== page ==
Many promising new cancer drugs proceed through preclinical testing and early-phase trials only to fail in late-stage clinical testing. Thus, improved models that better predict survival outcomes and enable the development of biomarkers are needed to identify patients most likely to respond to and benefit from therapy. Here, we describe a comprehensive approach in which we incorporated biobanking, xenografting, and multiplexed phospho-flow (PF) cytometric profiling to study drug response and identify predictive biomarkers in acute myeloid leukemia (AML) patients. To test the efficacy of our approach, we evaluated the investigational JAK2 inhibitor fedratinib (FED) in 64 patient samples. FED robustly reduced leukemia in mouse xenograft models in 59% of cases, and was also effective in limiting the protumorigenic activity of leukemia stem cells as shown by serial transplantation assays. In parallel, PF profiling identified FED-mediated reduction in phospho-STAT5 (pSTAT5) levels as a predictive biomarker of in vivo drug response with high specificity (92%) and strong positive predictive value (93%). Unexpectedly, another JAK inhibitor, ruxolitinib (RUX), was ineffective in 8 out of 10 FED-responsive samples. Notably, this outcome could be predicted by the status of pSTAT5 signaling, which was unaffected by RUX treatment. Consistent with this observed discrepancy, PF analysis revealed that FED exerted its effects through multiple JAK2-independent mechanisms. Collectively, this work establishes an integrated approach for testing novel anticancer agents that captures the inherent variability of response caused by disease heterogeneity and in parallel, facilitates the identification of predictive biomarkers that can help stratify patients into appropriate clinical trials.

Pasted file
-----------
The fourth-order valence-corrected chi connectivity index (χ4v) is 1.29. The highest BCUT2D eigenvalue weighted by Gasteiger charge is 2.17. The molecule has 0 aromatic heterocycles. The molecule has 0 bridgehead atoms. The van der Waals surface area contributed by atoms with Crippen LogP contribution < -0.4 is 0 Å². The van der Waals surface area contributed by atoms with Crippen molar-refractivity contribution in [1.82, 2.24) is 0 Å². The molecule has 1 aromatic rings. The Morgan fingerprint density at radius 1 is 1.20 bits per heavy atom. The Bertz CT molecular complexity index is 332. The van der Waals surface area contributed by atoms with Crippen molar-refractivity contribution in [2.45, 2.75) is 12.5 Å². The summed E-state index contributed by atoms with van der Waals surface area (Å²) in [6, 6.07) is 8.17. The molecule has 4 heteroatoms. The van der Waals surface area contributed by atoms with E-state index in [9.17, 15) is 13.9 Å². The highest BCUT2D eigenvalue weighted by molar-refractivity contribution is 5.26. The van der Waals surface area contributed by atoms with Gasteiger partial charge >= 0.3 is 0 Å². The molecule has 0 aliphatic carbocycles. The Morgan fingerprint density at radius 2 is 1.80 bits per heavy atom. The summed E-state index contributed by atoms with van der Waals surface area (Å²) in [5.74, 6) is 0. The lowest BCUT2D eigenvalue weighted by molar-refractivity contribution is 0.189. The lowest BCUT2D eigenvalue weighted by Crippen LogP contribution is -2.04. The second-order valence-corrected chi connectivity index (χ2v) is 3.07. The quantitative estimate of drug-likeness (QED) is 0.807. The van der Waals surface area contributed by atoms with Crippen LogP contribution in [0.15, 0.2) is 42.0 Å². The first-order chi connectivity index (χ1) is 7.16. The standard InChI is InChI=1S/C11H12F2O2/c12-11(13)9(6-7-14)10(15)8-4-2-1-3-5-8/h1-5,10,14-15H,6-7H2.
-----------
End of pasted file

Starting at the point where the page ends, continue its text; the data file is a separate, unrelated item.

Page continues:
- Received October 1, 2015.
- Revision received December 14, 2015.
- Accepted December 17, 2015.
- Copyright © 2016, American Association for Cancer Research.